Jesus said to his disciples:
“You have heard that it was said,
An eye for an eye and a tooth for a tooth.
But I say to you, offer no resistance to one who is evil.
When someone strikes you on your right cheek,
turn the other one as well.
If anyone wants to go to law with you over your tunic,
hand over your cloak as well.
Should anyone press you into service for one mile,
go for two miles.
Give to the one who asks of you,
and do not turn your back on one who wants to borrow.
“You have heard that it was said,
You shall love your neighbor and hate your enemy.
But I say to you, love your enemies
and pray for those who persecute you,
that you may be children of your heavenly Father,
for he makes his sun rise on the bad and the good,
and causes rain to fall on the just and the unjust.
For if you love those who love you, what recompense will you have?
Do not the tax collectors do the same?
And if you greet your brothers only,
what is unusual about that?
Do not the pagans do the same?
So be perfect, just as your heavenly Father is perfect.”
5:38 An eye for an eye: Jesus forbids the misuse of Mosaic civil law to justify private vengeance. Exodus 21:24 was meant to limit retribution; it was never an invitation to inflict punishment for personal injuries or extend personal vengeance beyond the injury suffered (cf. Lev 24:20; Deut 19:21). The punishment had to fit the crime but not exceed it. Jesus eliminates such a policy of retaliation from personal life (cf. Rom 12:17).
5:41 if any one forces you: Roman soldiers in NT Palestine reserved the right to recruit and compel Jews into temporary service. Simon of Cyrene was forced under this custom to carry Jesus’ Cross in 27:32. Jesus calls for ungrudging generosity beyond the required call of duty.
5:43 love your neighbor: A reference to Lev 19:18. Jesus considers it one of the two great commandments of the Mosaic Law (22:39). Unlike Jesus, however, some Jews held a narrow interpretation of neighbor, restricting it only to one’s fellow Israelite (cf. Lk 10:29–37) (CCC 1933). hate your enemy: Probably a reference to Israel’s warfare laws in Deut 20. Because Gentiles in Canaan worshiped false gods, they were enemies of God. Moses thus called Israel to exterminate them under Joshua and the Judges, lest Israel imitate their idolatry (cf. Ex 23:32–33; Ps 139:19–22). Against this background, Jesus counters Jewish disdain for Gentiles who continue to live in Palestine. He broadens the meaning of neighbor to include Gentiles, even their Roman persecutors. The Father’s impartial treatment of all people is a model for Christian mercy (5:45).
5:48 You … must be perfect: Jesus advocates moral righteousness higher than the Old Covenant—it is a standard of mercy. Just as Israel was to imitate God in being “holy” (Lev 19:2), so Jesus calls the Church to imitate God’s perfect compassion (Lk 6:36). The Father is kind and merciful to the good and evil alike, so his children must extend mercy even to their enemies (5:7; Lk 10:29–37; Jas 2:13).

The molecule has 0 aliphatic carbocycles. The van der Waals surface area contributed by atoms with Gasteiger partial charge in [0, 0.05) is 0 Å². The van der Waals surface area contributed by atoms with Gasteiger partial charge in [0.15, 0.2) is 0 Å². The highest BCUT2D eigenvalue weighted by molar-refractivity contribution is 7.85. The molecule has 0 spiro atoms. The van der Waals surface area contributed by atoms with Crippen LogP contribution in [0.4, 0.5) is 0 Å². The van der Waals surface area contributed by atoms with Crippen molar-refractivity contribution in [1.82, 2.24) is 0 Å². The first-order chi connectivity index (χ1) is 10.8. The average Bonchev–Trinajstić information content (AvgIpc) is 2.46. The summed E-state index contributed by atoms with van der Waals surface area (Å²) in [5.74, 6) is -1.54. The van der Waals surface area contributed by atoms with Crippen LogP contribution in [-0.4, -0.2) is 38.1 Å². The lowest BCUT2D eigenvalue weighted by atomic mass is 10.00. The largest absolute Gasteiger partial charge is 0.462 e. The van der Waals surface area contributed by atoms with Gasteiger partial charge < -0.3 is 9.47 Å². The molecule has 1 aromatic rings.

Jesus is telling us today that mere outward observance of the law does not produce love. Imagine a couple that merely kept the Ten Commandments in their marriage, saying: “Our marriage is wonderful. We don’t steal from each other, lie to each other, or cheat on each other. And we haven’t even killed each other yet!” Would that make an ideal marriage? Of course not. God does not want spouses simply to avoid hurting one another. He wants them to grow in love.
And that is what God desires for all his disciples. Certainly, we should avoid doing things that directly hurt other people, such as killing, adultery, and lying. Obeying the moral law is a necessary minimum. But in order to live as members of God’s kingdom, we need to do more. True disciples need to cultivate the inner attitudes and dispositions that transform the heart and build up love, such as the kind of patience, meekness, purity, and mercy that Jesus teaches in the Sermon on the Mount. This is why Jesus calls us to go beyond external conformity to the requirements of the law and imitate the perfect love of the heavenly Father, who is love himself (5:48; 1 John 4:8).
The love to which Jesus calls us is beyond the capacity of our fallen human nature, but the gift of the Spirit received through faith and the sacraments makes it possible. Jesus summons us to a heavenly way of life; the saints show that it is possible to live this way on earth.
– Adapted from Curtis Mitch and Edward Sri, The Gospel of Matthew
May the virtues of faith, hope, and love go with you today – DV.
 Curtis Mitch, “Introduction to the Gospels,” in The Ignatius Catholic Study Bible: The New Testament (San Francisco: Ignatius Press, 2010), 16–17.